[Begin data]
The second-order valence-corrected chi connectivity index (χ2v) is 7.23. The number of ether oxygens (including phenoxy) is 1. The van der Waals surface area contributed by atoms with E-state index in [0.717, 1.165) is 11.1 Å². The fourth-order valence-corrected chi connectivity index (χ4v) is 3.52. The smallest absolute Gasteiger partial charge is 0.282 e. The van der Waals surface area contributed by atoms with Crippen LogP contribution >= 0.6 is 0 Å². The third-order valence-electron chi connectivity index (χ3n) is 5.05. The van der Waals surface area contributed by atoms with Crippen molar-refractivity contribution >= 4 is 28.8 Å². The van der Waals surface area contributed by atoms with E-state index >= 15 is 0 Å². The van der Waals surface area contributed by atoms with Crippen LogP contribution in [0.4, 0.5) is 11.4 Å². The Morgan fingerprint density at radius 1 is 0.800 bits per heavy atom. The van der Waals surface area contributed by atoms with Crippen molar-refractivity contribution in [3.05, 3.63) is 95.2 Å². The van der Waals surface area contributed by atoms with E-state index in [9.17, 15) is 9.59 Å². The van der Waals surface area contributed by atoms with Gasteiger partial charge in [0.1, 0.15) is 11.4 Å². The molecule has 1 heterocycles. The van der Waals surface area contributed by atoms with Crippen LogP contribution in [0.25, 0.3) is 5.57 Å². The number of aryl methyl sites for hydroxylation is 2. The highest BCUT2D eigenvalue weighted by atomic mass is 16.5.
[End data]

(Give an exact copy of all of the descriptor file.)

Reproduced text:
The second-order valence-corrected chi connectivity index (χ2v) is 7.23. The number of ether oxygens (including phenoxy) is 1. The van der Waals surface area contributed by atoms with E-state index in [0.717, 1.165) is 11.1 Å². The fourth-order valence-corrected chi connectivity index (χ4v) is 3.52. The smallest absolute Gasteiger partial charge is 0.282 e. The van der Waals surface area contributed by atoms with Crippen LogP contribution >= 0.6 is 0 Å². The third-order valence-electron chi connectivity index (χ3n) is 5.05. The van der Waals surface area contributed by atoms with Crippen molar-refractivity contribution >= 4 is 28.8 Å². The van der Waals surface area contributed by atoms with E-state index >= 15 is 0 Å². The van der Waals surface area contributed by atoms with Crippen LogP contribution in [0.4, 0.5) is 11.4 Å². The Morgan fingerprint density at radius 1 is 0.800 bits per heavy atom. The van der Waals surface area contributed by atoms with Crippen molar-refractivity contribution in [3.05, 3.63) is 95.2 Å². The van der Waals surface area contributed by atoms with E-state index in [9.17, 15) is 9.59 Å². The van der Waals surface area contributed by atoms with Gasteiger partial charge in [0.1, 0.15) is 11.4 Å². The molecule has 1 heterocycles. The van der Waals surface area contributed by atoms with Crippen LogP contribution in [0.25, 0.3) is 5.57 Å². The number of aryl methyl sites for hydroxylation is 2. The highest BCUT2D eigenvalue weighted by atomic mass is 16.5.